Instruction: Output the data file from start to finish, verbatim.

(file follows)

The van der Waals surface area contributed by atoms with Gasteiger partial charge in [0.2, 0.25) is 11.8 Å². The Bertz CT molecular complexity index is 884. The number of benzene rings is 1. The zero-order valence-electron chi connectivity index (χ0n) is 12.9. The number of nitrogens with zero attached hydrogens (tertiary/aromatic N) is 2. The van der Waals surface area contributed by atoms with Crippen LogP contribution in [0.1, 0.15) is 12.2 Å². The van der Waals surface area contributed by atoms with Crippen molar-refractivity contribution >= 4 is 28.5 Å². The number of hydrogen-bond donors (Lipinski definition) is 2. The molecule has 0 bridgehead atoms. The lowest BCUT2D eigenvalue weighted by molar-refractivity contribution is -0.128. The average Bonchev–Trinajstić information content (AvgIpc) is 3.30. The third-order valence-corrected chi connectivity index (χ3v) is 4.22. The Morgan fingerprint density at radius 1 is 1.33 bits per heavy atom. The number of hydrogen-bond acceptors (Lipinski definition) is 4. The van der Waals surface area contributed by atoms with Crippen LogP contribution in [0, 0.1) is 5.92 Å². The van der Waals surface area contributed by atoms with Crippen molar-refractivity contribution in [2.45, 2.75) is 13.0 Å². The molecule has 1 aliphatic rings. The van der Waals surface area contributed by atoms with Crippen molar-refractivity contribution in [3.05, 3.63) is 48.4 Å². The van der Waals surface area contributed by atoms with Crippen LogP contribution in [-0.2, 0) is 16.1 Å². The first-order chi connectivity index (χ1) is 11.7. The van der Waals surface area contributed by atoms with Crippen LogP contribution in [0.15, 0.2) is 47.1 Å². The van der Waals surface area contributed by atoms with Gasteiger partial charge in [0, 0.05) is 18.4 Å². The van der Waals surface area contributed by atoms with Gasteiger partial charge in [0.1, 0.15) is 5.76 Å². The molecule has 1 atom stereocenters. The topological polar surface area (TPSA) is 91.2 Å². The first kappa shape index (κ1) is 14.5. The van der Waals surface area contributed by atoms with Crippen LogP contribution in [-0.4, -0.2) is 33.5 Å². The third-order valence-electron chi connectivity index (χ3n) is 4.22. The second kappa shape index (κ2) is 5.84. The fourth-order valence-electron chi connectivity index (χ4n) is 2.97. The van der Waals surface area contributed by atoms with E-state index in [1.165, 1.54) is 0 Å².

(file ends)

The van der Waals surface area contributed by atoms with Gasteiger partial charge in [0.2, 0.25) is 11.8 Å². The Bertz CT molecular complexity index is 884. The number of benzene rings is 1. The zero-order valence-electron chi connectivity index (χ0n) is 12.9. The number of nitrogens with zero attached hydrogens (tertiary/aromatic N) is 2. The van der Waals surface area contributed by atoms with Crippen LogP contribution in [0.1, 0.15) is 12.2 Å². The van der Waals surface area contributed by atoms with Crippen molar-refractivity contribution >= 4 is 28.5 Å². The number of hydrogen-bond donors (Lipinski definition) is 2. The molecule has 0 bridgehead atoms. The lowest BCUT2D eigenvalue weighted by molar-refractivity contribution is -0.128. The average Bonchev–Trinajstić information content (AvgIpc) is 3.30. The third-order valence-corrected chi connectivity index (χ3v) is 4.22. The Morgan fingerprint density at radius 1 is 1.33 bits per heavy atom. The number of hydrogen-bond acceptors (Lipinski definition) is 4. The van der Waals surface area contributed by atoms with Crippen LogP contribution in [0, 0.1) is 5.92 Å². The van der Waals surface area contributed by atoms with Crippen molar-refractivity contribution in [2.45, 2.75) is 13.0 Å². The molecule has 1 aliphatic rings. The van der Waals surface area contributed by atoms with Crippen molar-refractivity contribution in [3.05, 3.63) is 48.4 Å². The van der Waals surface area contributed by atoms with Crippen LogP contribution in [-0.2, 0) is 16.1 Å². The first-order chi connectivity index (χ1) is 11.7. The van der Waals surface area contributed by atoms with Crippen LogP contribution in [0.15, 0.2) is 47.1 Å². The van der Waals surface area contributed by atoms with Gasteiger partial charge in [0, 0.05) is 18.4 Å². The van der Waals surface area contributed by atoms with Gasteiger partial charge in [0.1, 0.15) is 5.76 Å². The molecule has 1 atom stereocenters. The topological polar surface area (TPSA) is 91.2 Å². The first kappa shape index (κ1) is 14.5. The van der Waals surface area contributed by atoms with Crippen LogP contribution in [-0.4, -0.2) is 33.5 Å². The third-order valence-electron chi connectivity index (χ3n) is 4.22. The second kappa shape index (κ2) is 5.84. The fourth-order valence-electron chi connectivity index (χ4n) is 2.97. The van der Waals surface area contributed by atoms with E-state index in [1.165, 1.54) is 0 Å².